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Reader Question: Focusing the Mind

July 2, 2014

I have an intermediate student who has a very good ear for music but tends to let her ear “mindlessly” guide her fingers while playing.  This results in mistakes and sloppy work.  How can she learn to fully focus her mind on the music and use her ear to aid her mind?

This is a very interesting question!  Obviously, I don’t know the student, and knowing this particular student would be quite helpful.  I have not personally encountered a student whose good ear for music has a direct negative impact on accuracy.  But I wonder if what you are saying is that not all of the senses are involved in playing.


Is she fully experiencing the technique she is using to produce the sounds she wants?  Is she actively listening to the harmonies created between the hands?  Is she truly using her vision to not only actively look at the notes in the score, but picture the look on the keys?


Also, an accurate first performance will go a long way to establish an experience whereby accuracy is the only thing she knows.  Unfortunately, with many students, accuracy isn’t as exciting to them as it is to us.  Recently, a transfer student of mine played completely accurately and I exclaimed, “LISTEN to that accuracy!  Isn’t it beautiful?”  She may have thought I was nuts.  I don’t explain often enough that accuracy is the pathway to freeing ourselves to focus in on the music.  Perhaps you can get this student excited about trying out some new strategies over the summer.  These should all be tried out in a brand new piece.  The key is practicing with the student the new piece in the lesson.


1)     Memory game:  The student learns a portion of a new piece and memorizes right away.  This requires great concentration.  The assignment might be to memorize 8 measures and practice only 8 measures.  First, build up the excitement:  “You have such a strong memory, I have a challenge for you this week.”


Second, have her study the first four measures.  She can report about the time signature, key signature, any measures that repeat, and so on.  She should then tap and count the rhythm.  Next, have her “play” on the piano lid.  Did she notice any occasions where the same fingers played at the same time?  Circle those occasions in the music.  Look at the music once again.  Any occasions where both hands play the same note?  She will draw a line between the notes that are the same.  Have her trace the piece on the keys without making any sound (hands together is preferable).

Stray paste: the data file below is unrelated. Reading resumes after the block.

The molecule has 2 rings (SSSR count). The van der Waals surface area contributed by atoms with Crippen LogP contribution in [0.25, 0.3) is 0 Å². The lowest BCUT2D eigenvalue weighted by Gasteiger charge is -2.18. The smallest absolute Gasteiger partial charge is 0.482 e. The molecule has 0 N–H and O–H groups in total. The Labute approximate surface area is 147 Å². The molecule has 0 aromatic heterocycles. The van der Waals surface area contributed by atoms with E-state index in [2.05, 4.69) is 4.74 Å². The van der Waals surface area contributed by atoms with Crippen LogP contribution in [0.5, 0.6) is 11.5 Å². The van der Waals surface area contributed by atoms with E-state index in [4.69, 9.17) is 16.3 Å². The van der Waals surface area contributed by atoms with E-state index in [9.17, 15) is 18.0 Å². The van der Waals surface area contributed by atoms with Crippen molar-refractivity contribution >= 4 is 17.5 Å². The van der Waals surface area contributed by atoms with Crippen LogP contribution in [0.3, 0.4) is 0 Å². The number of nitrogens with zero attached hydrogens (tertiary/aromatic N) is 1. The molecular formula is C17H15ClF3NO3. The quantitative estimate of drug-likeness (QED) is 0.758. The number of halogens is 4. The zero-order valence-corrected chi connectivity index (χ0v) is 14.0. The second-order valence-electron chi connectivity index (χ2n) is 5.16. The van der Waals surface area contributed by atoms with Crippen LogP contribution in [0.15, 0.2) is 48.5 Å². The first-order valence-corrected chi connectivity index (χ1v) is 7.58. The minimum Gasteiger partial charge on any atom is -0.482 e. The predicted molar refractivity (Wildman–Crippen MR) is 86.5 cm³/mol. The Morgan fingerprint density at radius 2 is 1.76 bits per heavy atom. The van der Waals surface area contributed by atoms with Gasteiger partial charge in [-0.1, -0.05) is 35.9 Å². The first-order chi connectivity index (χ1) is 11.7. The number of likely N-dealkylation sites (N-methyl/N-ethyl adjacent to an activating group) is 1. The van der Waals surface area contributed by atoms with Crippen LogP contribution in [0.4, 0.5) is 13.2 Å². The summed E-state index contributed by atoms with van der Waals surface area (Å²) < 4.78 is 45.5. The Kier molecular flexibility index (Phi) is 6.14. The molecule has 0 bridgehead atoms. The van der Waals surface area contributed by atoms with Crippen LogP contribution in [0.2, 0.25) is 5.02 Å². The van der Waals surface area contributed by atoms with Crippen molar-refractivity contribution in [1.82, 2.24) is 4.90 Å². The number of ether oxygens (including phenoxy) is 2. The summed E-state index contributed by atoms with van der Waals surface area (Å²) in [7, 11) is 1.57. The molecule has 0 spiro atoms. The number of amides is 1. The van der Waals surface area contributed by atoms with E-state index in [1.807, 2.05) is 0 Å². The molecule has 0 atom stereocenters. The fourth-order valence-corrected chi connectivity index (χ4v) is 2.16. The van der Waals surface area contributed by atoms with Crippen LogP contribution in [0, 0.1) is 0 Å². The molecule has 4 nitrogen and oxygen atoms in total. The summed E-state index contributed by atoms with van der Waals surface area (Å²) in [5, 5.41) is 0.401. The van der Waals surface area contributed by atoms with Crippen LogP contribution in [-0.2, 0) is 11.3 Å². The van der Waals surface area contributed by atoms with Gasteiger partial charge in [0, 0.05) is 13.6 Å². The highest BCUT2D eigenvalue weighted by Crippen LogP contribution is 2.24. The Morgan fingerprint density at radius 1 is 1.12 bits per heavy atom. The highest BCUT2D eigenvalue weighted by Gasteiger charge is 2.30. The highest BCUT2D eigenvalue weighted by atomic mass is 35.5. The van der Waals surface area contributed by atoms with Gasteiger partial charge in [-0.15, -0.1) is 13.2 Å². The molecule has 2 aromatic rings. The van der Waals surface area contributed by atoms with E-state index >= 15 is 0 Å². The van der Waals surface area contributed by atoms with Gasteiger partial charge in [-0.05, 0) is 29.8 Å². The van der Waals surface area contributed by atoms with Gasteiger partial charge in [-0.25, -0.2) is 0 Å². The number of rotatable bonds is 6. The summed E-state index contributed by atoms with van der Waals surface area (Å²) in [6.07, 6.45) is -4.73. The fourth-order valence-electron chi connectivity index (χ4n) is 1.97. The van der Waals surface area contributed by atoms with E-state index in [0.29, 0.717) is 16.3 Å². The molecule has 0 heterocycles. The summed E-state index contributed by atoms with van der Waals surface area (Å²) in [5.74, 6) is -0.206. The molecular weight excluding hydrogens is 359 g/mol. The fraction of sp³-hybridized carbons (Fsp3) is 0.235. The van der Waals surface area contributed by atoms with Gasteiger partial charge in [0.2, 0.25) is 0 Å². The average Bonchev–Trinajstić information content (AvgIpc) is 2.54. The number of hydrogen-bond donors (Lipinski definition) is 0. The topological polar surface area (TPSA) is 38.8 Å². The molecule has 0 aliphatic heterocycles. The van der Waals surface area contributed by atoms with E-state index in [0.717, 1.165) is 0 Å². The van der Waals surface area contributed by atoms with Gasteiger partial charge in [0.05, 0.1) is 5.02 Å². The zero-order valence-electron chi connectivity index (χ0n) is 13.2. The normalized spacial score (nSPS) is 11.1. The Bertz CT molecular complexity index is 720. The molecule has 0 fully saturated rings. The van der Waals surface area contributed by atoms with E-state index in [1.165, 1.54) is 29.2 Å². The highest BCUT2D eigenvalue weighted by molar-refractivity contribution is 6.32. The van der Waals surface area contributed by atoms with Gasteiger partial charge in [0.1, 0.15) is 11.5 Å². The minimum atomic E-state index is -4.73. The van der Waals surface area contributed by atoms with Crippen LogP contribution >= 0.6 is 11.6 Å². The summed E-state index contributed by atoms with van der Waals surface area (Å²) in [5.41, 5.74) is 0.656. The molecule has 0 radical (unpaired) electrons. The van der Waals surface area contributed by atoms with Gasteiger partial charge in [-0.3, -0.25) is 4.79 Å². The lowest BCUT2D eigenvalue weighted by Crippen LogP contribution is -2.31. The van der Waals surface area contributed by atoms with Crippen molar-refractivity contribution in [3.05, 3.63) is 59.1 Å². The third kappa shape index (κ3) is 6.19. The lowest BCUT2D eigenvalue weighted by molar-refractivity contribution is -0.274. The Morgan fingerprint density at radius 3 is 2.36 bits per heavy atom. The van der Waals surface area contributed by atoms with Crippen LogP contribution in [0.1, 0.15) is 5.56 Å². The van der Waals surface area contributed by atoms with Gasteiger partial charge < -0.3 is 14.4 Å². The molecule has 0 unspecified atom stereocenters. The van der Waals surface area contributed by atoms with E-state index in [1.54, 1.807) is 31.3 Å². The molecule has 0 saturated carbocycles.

Next, she will play the first four measures.  You might set the slow tempo by counting off.  She might play hands separate once before putting it hands together.  Hopefully, it’s accurate, and if so, praise exorbitantly.  The instruction is to play again, listening intently for the harmonies created between the hands.  She will play again, feeling what fingers play together.  Again now, looking at the keys:  notice the intervals created between the hands, the combination of white and black keys, etc.  I prefer actually thinking in very elementary ways:  the bottom note of the two black keys, for example.  Finally, she will play slowly from memory.  Praise her excellent memorization skills.  Repeat this process with the next four measures.  I’d advise choosing a shorter piece for this activity.  For example, if the piece is twenty four measures long, she will only need three weeks to memorize it.


This memorization activity “forces” students to concentrate.  I have a feeling that concentration might be an issue with your student.


2)   Mix it up!:  With a current piece, the student will have several starting points, numbered in the music.  She will play these numbers out of order.  I often will ask students to draw from a bowl of numbered pieces of paper and play the section with that number.


Another way of mixing it up is copying, cutting and pasting a section of a new piece.  The student learns that section (again, working it out in the lesson).  The next week, they receive a different section.  Eventually, the student sees the piece in its entirety.


3)  Technique boost:  With a new piece, demonstrate the technique for each hand that will bring about the sound of the piece.  For example, demonstrate the right hand alone with beautiful physical shaping, have the student copy after watching you several times (her good ear can be exploited here).  I have found that a focus on technique can actually boost reading skills, as the student later will determine what technique is required for a particular passage.


As I write these suggestions, I’m mindful of their time-consuming nature.  How can you afford to spend all of this time in the lesson?  One way is to hear review repertoire, but not comment much.  You already know the futile nature of trying to correct mistakes that are ingrained.  If you approach this new “experiment” with great enthusiasm, your student and you will likely discover fun and effective new ways of learning together.


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This site is created by the faculty of the New School for Music Study, a division of the Frances Clark Center for Keyboard Pedagogy.

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